COVID-19: Domestic vaccine certificates ‘under consideration’, Dominic Raab admits
Vaccine certificates to let Britons prove they have been inoculated against coronavirus are “under consideration”, the foreign secretary has suggested.
Dominic Raab sparked surprise by saying the idea “hasn’t been ruled out”, after it was repeatedly rubbished by some other ministers.
The documents have been mooted given the fast-paced rollout of COVID-19 jabs, as attention turns to when and how restrictions can be lifted.
Vaccines minister Nadhim Zahawi suggested in November that the government was considering “immunity passports” and suggested firms like bars and cinemas “will probably also use that system”.
But that was later rubbished by Cabinet Office minister Michael Gove, who told Sky News: “I certainly am not planning to introduce any vaccine passports, and I don’t know anyone else in government who is.”
Sky News then revealed earlier this week that the Cabinet Office had drawn up a proposal to introduce vaccine and testing certificates for when international travel is allowed again, with Mr Raab’s support.
When asked on Sunday about the prospect of documents being needed domestically, for example to let a person enter a supermarket, Mr Raab told LBC: “Well it’s something that hasn’t been ruled out.
“It’s under consideration, but of course you’ve got to make it workable.
“I think the thing with when I’ve looked at this [is], whether it’s at the international, domestic or local level, you’ve got to know that the document that is being presented is something you can rely on – that it is an accurate status of the individual.
“So I’m not sure there’s a fool-proof answer in the way that sometimes it’s presented, but we’ll look at all the options.”
Asked if it was illegal to stop a person entering a restaurant or shop on the basis of their vaccine status, Mr Raab said: “In terms of the law that would apply, that’s something that’s the prerogative of the government and parliament.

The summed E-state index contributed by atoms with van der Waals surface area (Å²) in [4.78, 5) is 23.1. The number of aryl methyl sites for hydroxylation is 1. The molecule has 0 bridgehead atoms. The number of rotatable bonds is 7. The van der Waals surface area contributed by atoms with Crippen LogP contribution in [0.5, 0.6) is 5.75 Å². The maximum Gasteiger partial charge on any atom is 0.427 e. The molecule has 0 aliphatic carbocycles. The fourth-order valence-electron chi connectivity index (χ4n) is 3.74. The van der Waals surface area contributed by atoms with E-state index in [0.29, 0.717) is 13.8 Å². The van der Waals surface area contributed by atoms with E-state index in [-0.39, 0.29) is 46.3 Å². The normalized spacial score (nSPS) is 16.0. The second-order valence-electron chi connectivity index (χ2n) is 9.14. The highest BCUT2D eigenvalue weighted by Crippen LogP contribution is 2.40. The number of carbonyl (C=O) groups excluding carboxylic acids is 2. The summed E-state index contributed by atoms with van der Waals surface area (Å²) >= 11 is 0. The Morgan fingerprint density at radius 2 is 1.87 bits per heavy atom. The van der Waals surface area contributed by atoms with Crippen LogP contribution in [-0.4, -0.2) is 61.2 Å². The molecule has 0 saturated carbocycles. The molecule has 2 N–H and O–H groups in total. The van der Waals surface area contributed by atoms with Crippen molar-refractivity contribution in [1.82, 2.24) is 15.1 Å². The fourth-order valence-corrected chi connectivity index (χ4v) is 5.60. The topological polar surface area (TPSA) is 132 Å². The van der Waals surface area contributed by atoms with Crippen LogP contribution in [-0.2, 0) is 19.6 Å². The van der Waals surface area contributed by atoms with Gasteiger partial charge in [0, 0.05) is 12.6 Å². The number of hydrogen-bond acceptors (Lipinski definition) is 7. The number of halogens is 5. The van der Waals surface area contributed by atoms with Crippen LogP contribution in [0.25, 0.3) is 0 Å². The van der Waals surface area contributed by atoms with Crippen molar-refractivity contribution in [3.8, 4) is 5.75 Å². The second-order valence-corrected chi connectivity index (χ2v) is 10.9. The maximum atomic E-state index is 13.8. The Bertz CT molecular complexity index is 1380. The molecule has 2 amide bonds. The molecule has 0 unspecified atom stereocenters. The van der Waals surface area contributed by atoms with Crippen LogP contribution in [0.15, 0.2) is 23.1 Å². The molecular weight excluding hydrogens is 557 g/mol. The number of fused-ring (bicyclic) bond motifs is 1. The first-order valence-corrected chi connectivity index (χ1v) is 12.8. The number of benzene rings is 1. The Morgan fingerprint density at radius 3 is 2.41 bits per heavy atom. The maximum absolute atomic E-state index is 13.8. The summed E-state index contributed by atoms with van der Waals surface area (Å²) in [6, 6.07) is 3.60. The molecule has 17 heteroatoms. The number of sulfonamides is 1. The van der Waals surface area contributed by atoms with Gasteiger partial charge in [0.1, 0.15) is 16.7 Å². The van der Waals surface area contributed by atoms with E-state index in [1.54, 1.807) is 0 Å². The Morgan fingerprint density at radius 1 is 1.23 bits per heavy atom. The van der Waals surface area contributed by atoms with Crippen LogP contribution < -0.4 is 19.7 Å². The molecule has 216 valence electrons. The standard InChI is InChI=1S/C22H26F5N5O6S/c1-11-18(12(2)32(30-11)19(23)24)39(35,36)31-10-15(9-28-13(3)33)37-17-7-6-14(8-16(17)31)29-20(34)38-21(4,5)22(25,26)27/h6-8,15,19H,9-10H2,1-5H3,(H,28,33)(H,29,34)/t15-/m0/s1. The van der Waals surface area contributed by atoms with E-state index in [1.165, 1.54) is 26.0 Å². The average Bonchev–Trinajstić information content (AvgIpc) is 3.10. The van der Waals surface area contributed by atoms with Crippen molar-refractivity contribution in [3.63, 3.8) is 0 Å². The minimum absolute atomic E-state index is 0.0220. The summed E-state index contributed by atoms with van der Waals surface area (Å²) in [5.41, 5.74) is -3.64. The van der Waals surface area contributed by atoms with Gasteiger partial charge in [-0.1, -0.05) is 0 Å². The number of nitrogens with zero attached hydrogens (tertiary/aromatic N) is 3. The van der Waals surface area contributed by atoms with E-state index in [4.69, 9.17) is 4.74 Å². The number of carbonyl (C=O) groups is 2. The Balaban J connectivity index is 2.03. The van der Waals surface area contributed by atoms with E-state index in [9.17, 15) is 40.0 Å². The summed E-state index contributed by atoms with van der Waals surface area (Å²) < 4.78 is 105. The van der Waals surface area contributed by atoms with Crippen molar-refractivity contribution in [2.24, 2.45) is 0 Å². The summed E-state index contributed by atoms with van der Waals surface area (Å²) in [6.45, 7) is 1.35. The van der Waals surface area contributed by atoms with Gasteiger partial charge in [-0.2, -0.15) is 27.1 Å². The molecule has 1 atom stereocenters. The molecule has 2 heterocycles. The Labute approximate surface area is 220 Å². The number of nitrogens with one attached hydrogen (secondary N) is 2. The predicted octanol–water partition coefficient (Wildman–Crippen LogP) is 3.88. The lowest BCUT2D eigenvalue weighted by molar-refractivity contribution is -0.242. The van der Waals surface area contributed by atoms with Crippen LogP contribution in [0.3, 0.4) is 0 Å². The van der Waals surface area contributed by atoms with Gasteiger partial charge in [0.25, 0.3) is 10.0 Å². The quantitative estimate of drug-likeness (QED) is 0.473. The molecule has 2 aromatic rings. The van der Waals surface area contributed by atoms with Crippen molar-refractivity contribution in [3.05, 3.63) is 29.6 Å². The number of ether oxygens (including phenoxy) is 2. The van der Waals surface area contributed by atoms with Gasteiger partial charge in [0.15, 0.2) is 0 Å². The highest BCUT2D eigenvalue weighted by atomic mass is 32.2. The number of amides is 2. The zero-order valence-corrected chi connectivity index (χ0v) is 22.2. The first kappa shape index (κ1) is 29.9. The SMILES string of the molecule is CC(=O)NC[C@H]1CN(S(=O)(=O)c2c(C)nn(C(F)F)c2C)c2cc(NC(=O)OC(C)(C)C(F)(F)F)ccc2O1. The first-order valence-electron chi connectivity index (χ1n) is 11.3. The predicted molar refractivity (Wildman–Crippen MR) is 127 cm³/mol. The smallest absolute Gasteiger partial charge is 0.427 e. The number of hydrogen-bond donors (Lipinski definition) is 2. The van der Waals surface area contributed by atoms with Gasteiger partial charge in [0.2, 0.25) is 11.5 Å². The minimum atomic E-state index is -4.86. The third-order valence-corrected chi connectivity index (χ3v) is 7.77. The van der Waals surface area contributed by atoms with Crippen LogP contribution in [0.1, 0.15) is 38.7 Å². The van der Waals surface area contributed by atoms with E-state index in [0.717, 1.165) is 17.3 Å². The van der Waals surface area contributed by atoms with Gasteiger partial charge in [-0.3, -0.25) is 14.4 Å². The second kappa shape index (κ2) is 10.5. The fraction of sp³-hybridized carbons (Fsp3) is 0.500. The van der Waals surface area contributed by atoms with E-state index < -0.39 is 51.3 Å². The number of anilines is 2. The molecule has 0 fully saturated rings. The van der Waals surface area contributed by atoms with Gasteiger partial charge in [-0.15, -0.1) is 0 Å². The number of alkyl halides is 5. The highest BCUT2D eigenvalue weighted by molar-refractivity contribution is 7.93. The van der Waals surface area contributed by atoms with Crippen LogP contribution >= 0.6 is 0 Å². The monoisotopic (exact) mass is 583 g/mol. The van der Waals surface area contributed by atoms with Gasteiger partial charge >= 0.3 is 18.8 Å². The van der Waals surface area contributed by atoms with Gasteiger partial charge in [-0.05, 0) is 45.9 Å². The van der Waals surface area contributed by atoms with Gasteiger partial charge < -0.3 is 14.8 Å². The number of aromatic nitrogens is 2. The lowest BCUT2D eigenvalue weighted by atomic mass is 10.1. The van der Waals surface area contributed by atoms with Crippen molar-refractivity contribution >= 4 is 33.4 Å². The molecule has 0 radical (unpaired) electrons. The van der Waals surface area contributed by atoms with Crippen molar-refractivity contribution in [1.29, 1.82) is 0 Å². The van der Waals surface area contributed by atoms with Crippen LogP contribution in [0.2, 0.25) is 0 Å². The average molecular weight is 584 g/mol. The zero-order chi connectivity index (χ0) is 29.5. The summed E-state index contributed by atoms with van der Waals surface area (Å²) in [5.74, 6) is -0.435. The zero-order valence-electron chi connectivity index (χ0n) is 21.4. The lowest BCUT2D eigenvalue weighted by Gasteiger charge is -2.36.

“But what we want to do is make sure there’s enough confidence in the national rollout, that when we’re in a position to open non-essential retail and in due course after that hospitality, people can do so confidently.
“The legalities and the mechanisms, that all needs to be worked out. And the prime minister I said will give a clearer sense of the direction of travel on 22 February.”
A source close to Mr Raab clarified afterwards he had been taking about the issue in general and not specifically supermarkets, adding vaccine certificates are more being thought about for international travel than domestic use.
Speaking to Sophy Ridge On Sunday, Mr Raab resisted calls from dozens of Tory MPs who are urging the government to lift restrictions in May, when all the top nine priority groups should have been offered a coronavirus vaccine.
He refused to set an “arbitrary target” and added ministers will continue to be “evidence-led”.
Sky News understands the government is aiming to have all schools open on 8 March, but sources say that is dependent on the data and hospital pressures
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